FTC paves the way for Nvidia's x86

It seems like the latest FTC lawsuit against Intel could spell many a great thing for Nvidia, and not just make them rediscover their artistic spirit. In a lawsuit filed on Wednesday, FTC proposed a few dodgy points, most notable being number 17 and 18.

Number 17 states: "Requiring Intel to make available technology (including whatever is necessary to interoperate with Intel’s CPUs or chipsets) to others, via licensing or other means, upon such terms and conditions as the Commission may order, including but not limited to extensions of terms of current licenses."

Flaw in Intel processors

Security experts at the Invisible Things lab have found a new vulnerability in certain Intel processors.

The SINIT feature of SMM (System Management Mode) can interfere with TXT (Trusted eXecution Technology), allowing it to elevate privileges, trick the SENTER instruction into not protecting a newly-loaded hypervisor or kernel. The upshot of one acronym influencing another is that rootkits can be developed which run at the most basic, privileged level of the processor.

YouTube video poster lands a hefty Hollywood deal

A short YouTube video dubbed "Panic Attack", managed to land a hefty Hollywood deal to its author, Fede Alvarez. Panic Attack was reportedly made on a budget of a couple of hundred dollars, but this will certainly be money well spent for Mr. Alvarez.

Intel confirms mass CPU launch at CES

Chipmaker Intel has confirmed that it will launch 17 new desktop and mobile processors which are based on its 32-nanometer process technology in the first week of January.

The launch will take place at the Consumer Electronics Show in Las Vegas. The outfit will also release three new chipsets and seven wireless modules on January 7 which means that there will be a total of 27 new products associated with its next-generation 32nm technology, codenamed Westmere.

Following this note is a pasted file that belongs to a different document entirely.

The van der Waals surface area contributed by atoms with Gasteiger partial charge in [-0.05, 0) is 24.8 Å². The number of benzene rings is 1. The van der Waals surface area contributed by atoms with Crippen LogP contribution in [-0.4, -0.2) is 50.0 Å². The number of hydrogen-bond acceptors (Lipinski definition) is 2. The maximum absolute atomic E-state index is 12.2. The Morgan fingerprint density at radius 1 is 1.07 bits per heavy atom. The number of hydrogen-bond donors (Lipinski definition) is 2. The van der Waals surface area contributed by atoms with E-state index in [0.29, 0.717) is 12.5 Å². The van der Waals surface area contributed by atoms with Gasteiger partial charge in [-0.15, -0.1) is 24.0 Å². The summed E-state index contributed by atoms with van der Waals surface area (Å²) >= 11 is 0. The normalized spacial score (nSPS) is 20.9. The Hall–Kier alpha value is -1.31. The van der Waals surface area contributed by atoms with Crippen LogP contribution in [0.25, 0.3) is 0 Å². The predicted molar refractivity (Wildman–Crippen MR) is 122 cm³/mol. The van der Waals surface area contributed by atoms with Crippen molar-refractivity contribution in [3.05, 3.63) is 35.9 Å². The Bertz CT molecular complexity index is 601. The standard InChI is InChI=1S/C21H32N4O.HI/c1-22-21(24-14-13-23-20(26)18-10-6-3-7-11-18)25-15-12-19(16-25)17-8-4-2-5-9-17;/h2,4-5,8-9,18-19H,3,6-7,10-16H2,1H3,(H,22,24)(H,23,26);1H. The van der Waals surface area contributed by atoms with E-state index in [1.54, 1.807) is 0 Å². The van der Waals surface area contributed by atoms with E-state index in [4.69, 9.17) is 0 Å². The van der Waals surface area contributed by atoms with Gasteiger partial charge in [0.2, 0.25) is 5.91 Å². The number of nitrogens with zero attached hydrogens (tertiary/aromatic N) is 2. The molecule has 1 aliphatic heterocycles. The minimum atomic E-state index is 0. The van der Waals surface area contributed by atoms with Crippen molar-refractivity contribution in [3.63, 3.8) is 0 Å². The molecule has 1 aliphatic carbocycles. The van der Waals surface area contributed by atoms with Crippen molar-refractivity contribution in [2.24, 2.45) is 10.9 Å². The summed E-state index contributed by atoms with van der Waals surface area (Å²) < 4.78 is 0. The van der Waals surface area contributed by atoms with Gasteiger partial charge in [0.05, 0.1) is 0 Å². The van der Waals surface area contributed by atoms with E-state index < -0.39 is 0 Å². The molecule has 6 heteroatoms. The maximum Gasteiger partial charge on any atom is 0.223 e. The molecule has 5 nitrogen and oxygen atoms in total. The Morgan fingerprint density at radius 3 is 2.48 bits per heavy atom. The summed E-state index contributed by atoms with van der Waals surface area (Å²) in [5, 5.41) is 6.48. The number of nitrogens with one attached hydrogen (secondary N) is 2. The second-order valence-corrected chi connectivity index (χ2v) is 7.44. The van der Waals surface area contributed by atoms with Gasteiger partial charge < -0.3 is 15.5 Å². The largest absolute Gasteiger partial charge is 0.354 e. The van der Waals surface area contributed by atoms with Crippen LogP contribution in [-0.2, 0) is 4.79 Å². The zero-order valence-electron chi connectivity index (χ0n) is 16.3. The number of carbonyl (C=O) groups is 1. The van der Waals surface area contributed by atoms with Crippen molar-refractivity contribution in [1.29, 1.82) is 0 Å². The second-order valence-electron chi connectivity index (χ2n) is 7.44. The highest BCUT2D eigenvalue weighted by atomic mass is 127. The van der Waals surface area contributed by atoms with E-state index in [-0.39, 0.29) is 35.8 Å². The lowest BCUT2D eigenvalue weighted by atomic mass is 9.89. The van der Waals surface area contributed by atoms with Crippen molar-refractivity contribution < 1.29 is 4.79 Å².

Online gaming scammers in the slammer

A court in east China has handed down jail sentences of up to three years to 11 people for their roles in online gaming scams. The scammers pocketed the grand sum of 140,000 dollars which is big money behind the bamboo curtain.

Lu Yizhong and Zeng Yifu wrote malicious Trojan horse viruses and nicked 5.3 million user names and passwords from online gamers. The cash was then used for "illegal gains", the Xinhua news agency said. It did not say what those illegal gains were but it seems that the cash was used as seed finance for other scams. (Like democracy. sub.ed.)

New STALKER comes in February

According to the latest press release the S.T.A.L.K.E.R Call of Pripyat will show its face on North America shelves on February 2nd 2010.

Viva Media, bitcomposer and GSC Game World have announced that the sequel of Shadow of Chernobyl, a quite good and popular first person shooter willl show up on North American shelves on February 2nd 2010. As you may already know, the game was released on November 5th but only for Germany, Austria and Switzerland, while the rest of the Europe, Australia and the USA will share the same February release fate.

Mozilla releases Firefox 3.5.6 update


It has been just over a month since the Mozilla development team released Firefox 3.5.5, and now the time has come again to implement additional security issues and stability enhancements.

As we patiently wait in anticipation for the big Firefox 3.60 build to arrive in Spring 2010, it is important that we show our respect and encouragement to the individuals within the Mozilla development team who have provided us with open source browsing for over five years in a row.

EU lets Microsoft of the hook

The European Commission has buried the hatchet with Microsoft after Redmond agreed to offer European consumers the choice of alternative browsers in Windows. In turn, the EC agreed to drop charges filed against Microsoft back in January.

Nvidia claims sales are good

After having published our article that explained the reality of some Nvidia partners possibly going under, the green chip giant tried to assure us that all is great and that things have never been better.

We received an interesting comment noting that some partners who might be in financial troubles are likely in these positions due to their long-term financial struggles and not due to Nvidia’s high-end shortage.

AMD receives $1.25 billion settlement from Intel

We've already written about the ongoing settlement between Intel and AMD plenty of times with everyone, particularly Nvidia, taking notice. AMD recently made it official and confirmed that Intel and AMD have settled their dispute in an amicable, although a bit pricey manner, where both parties agreed on certain terms.

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